old country home, or growing wild on the hillsides; green almonds and figs “from [Lulu's son] Jean-Marie and Catherine's house,” as Alice put it many years later, in her introduction to
Lulu's Provençal Table
, a book she had personally urged Olney to write. “If the guests are very lucky, François will have been diving for sea urchins. Lulu searches for what is alive, knowing that that is always what tastes best.”

I set out for the markets with new intent: for Lulu's Bourride, I took Hannah and Audrey both—aged four and two, by then—to a fish place. I taught them both to look at the gills and the eyes, judging freshness. Untroubled by recipe-ticking stupidity, I even enjoyed the markets more, focusing on Hannah and Audrey instead of some tick-list of required ingredients. After Lulu's Baked Bream with Fennel, Audrey actually drank the juices from the baking dish, spooning them up like fish soup, standing on a chair in her pink nightgown, fresh out of a bath. Liz reminded me, in this period, of what she'd told me several times in the early days of our courtship—how she wanted a simple life, disliked fuss or complexity in anything, least of all food. She talked again about recoiling from the ornate, feared entrapment by the formal, wanted the freedom to care about whatever she authentically cared about. She'd felt too often pressured, as a little girl, to care about formality in food when it meant nothing to her. And she wanted to know that my cooking of Lulu's food conformed to those yearnings. (“La cuisine de bonne femme,” writes John Thorne, in his introduction to
Lulu's Provençal Table
, “the cuisine, that is, resulting from the interaction of a gifted home cook with the techniques, ingredients, and classic dishes of the local terroir. The unique combination of ravishing sensuality and moral integrity that is the core of good French cooking.”)

Spring turned to summer, Hannah turned five, and then, one morning, Nico and Tino banged on my front door earlier than usual. I pulled on pants and answered and they said gently that they really needed the entire thousand dollars I owed them all at once, as in
right that second
. (They preferred to be paid in chunks, on very particular days; local gangbangers have a slang term for Mexican day laborers: they call them ATMs.) Parked in front of my house, as it turned out, was a sinister-looking van driven by a people-smuggler who had just brought, yes, a
brother across the border; if the boys couldn't produce a thousand dollars, they couldn't have Carlos.

So that's how my crew grew to three, shortly before the completion of that beautiful new bedroom, with its nice walk-in closet. So Carlos was there when I showed Liz around. She admired the gleaming hardwood floors. She congratulated herself on an excellent color scheme for the paints. She positively exulted over the walk-in closet, and I thanked her for having lived all those years without any closet at all. (Our only bedroom closet had been on my side of the bed, so it had only made sense, in my view, for that closet to be my closet.) Then Liz poked her head into that putative office nook.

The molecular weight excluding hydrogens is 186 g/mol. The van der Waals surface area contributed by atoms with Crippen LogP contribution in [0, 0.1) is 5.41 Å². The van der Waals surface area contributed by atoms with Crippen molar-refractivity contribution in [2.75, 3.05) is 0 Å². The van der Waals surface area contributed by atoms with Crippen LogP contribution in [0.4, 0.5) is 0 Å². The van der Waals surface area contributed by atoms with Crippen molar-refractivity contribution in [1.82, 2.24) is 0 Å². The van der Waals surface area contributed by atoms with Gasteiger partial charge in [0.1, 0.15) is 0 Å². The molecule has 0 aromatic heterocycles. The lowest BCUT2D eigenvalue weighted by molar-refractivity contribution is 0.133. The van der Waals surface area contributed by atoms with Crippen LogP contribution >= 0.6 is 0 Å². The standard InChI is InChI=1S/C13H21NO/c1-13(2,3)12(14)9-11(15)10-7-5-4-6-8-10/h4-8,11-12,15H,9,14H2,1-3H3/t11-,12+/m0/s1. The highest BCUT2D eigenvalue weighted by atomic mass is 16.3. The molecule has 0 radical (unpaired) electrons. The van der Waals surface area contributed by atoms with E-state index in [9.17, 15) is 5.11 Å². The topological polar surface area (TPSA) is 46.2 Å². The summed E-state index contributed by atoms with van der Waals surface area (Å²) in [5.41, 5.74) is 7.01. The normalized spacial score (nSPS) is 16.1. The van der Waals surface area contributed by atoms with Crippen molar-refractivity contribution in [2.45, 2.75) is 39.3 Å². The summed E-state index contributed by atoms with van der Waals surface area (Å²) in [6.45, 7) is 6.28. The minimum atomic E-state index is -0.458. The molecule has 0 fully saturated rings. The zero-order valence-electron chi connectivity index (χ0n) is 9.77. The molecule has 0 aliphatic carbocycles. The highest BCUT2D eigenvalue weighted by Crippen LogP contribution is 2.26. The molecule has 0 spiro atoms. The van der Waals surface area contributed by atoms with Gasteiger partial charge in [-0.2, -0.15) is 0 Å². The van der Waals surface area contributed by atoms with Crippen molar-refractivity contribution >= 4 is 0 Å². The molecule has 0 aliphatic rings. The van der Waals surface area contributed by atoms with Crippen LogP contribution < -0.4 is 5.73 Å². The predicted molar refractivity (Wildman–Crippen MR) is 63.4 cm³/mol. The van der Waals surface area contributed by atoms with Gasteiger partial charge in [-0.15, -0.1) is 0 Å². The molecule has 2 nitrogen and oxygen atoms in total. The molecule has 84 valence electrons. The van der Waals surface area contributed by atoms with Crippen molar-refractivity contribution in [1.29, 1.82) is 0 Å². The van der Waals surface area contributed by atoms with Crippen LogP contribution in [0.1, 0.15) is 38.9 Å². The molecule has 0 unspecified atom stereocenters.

Thinking aloud, Liz said maybe that cute little room ought to become a TV nook, and maybe she ought to stay put in the basement office that I'd created for myself.

“What about me?”

Maybe I should, well, you know, go back to the original plan and just stick a desk somewhere else in the basement.

I loved Liz's appreciation for the work I'd done, but I didn't much like this vision of my future writing space, so I found a solution during the following weekend, when Liz took Audrey
and Hannah up to Napa. I was working alone on the one little adjustment we'd agreed to make upstairs, in our main living quarters: our single bathroom was ridiculously large, given the size of our home, so I knocked down one of the bathroom walls, to shrink it and thereby claim a little space for our puny dining room. But once I'd done the initial demo, and stood there in a pile of dusty debris, I realized that if we completely eliminated that bathroom, relocating the tub and sink to the putative TV nook, we could create not only a truly generous dining room, but a really proper master bedroom suite. And, once we got started really digging into the upstairs, it would be crazy not to rip out still more walls and ceilings and transform the unfinished attic space into a truly excellent little writing garret for myself. So I did, just like that; by the time Liz and the girls returned from Grandma's place in Napa, I'd turned that finishing-touch “move one last wall” project into a more-or-less complete gutting of our entire upstairs flat. And here was the funny thing: this amounted to the “whole shebang,” the grand remodeling dream she'd always wanted, and I was on track for delivering it at a fraction of the price, in a fraction of the time, as we lived in the house.

When I did, after months of our children inhabiting what a friend called a “toddler death zone,” we jointly discovered something about Liz herself, and that old relationship between suffering and desire. We'd discovered that she'd been right. (Or, as she put it, “that I'm not a spoiled little bitch after all, despite whatever you thought.”) Because she really did stop hating our house, when it was all over. In fact, she loved the place, right on down to the attic office, which she claimed for herself. (I've since regained it; long story.)

I finished the remodel weeks before my fortieth birthday. We
threw a big party with Lulu's menu for a Grand Aioli, and it was only a month later that Alice invited me to her home for the final editing session on that Edible Schoolyard book. As it turned out, she lived not a mile and a half from where I'd grown up, only blocks from my junior high school. One of the more striking things about Alice, to my mind, had always been how little she appeared to be motivated by money: influence, perhaps, and connection to influential people. But she had never opened another restaurant, never branded a line of kitchenware, never designed frozen dinners or anything else. And she wasn't even a majority owner of Chez Panisse, and therefore couldn't be making a mint from it; plus, she put all of her speaking fees right back into the Chez Panisse Foundation, funding more of her pet projects. Her house confirmed the implied values: the same Berkeley bungalow she'd inhabited for more than thirty years. After all that time, the great Alice Waters hadn't even moved higher into the Berkeley Hills, toward the more fabulous views. In fact, her place had no views at all, and very little natural light. Like all Berkeley Arts and Crafts bungalows, Alice's home had copious exposed wood, all very dark and soft-toned, muted and reassuring, and her kitchen had recently been redone with a nice touch: a counter-height fireplace for cooking, modeled on Lulu's own.

Before we settled down to work, Alice asked if I was hungry: “Shall we have a little lunch?”

“I'd love a little lunch.”

Off she went, to see what she could offer. “Unfortunately, I have nothing but eggs,” she said. “Do you like eggs?”

BOOK: How to Cook Like a Man